After the tragedy -- Britain's worst sporting disaster -- Lord Chief Justice Taylor led an independent inquiry which concluded that the main cause of the fatal crush had been a lack of crowd control by South Yorkshire police. The Crown Prosecution Service ruled that there was insufficient evidence to bring a prosecution.

The papers being released Wednesday are expected to reveal more about how events unfolded, their aftermath and the response of Margaret Thatcher's Conservative government.

Margaret Aspinall, the chair of the Hillsborough Families Support Group, said: "This is what the families and the fans have been fighting for for 23 years. Without the truth, you cannot grieve, and where there is deceit, you get no justice."

The families say it is an injustice that no individual or organisation has ever been held fully accountable for the disaster. They say South Yorkshire Police never initiated a major incident plan, and that those in the Leppings Lane end did not get emergency medical attention.

Many feel a cover-up was organised to deflect blame from the police on to the Liverpool supporters. In the aftermath, the South Yorkshire force claimed the disaster had been caused by drunk supporters, many without tickets, forming a crush outside the ground.

Four months later, the Taylor report dismissed those claims and criticised the police for putting them forward. At the inquest into the deaths, police repeated their effort to blame the disaster on supporters.

The 1991 inquest ruled that all the victims had died 15 minutes after the game began at 3 p.m. -- but this is disputed by relatives, who want to know whether more lives could have been saved. Many would like to see a new inquest opened because the original refused to hear evidence from after 3:15 p.m.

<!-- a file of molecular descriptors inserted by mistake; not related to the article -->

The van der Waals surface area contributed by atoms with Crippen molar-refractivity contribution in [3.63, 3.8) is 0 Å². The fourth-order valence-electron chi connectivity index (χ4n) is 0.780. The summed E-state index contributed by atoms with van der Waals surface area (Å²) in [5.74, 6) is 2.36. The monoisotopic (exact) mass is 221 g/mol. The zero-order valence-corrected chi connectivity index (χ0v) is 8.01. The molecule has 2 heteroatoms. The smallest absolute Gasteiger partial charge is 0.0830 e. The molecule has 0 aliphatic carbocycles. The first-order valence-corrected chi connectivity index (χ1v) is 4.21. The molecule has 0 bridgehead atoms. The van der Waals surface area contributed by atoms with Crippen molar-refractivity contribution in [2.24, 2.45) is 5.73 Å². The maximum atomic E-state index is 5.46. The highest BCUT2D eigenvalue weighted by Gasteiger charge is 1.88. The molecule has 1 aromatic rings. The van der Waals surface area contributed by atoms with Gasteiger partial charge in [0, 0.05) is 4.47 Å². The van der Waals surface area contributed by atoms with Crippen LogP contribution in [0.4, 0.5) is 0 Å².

A two-minute silence will be held in Liverpool at 3:06 p.m., the exact moment the semifinal was stopped as the scale of the disaster that was unfolding became apparent.

Sheffield Wednesday have offered an apology to the relatives of those killed at the club's ground and said they hoped the release of the documents would "bring closure."

The response to the disaster transformed the British sports world, bringing the introduction of all-seated soccer stadiums. That also helped clubs drive out the remnants of hooliganism that had long tainted British soccer and heralded a shift in the demographics of sports fans, as improved stadium safety meant more families and women attended matches.

After an era in which English football clubs were banned from participating in pan-European competitions as a result of fan violence, the changes to stadiums instilled a new confidence in British sport. That sense of pride was reflected this summer in London's hugely successful -- and trouble-free -- hosting of the 2012 Olympics and Paralympics.

No individual or organization has ever faced charges in connection with the Hillsborough disaster, but the families believe the newly disclosed papers could help them hold accountable those who were culpable.

FIFA, the governing body for world football, says between 1971 and 2011, at least 1,500 people died and about 6,000 were injured in 60 major incidents at sports events.

Information from The Associated Press was used in this report.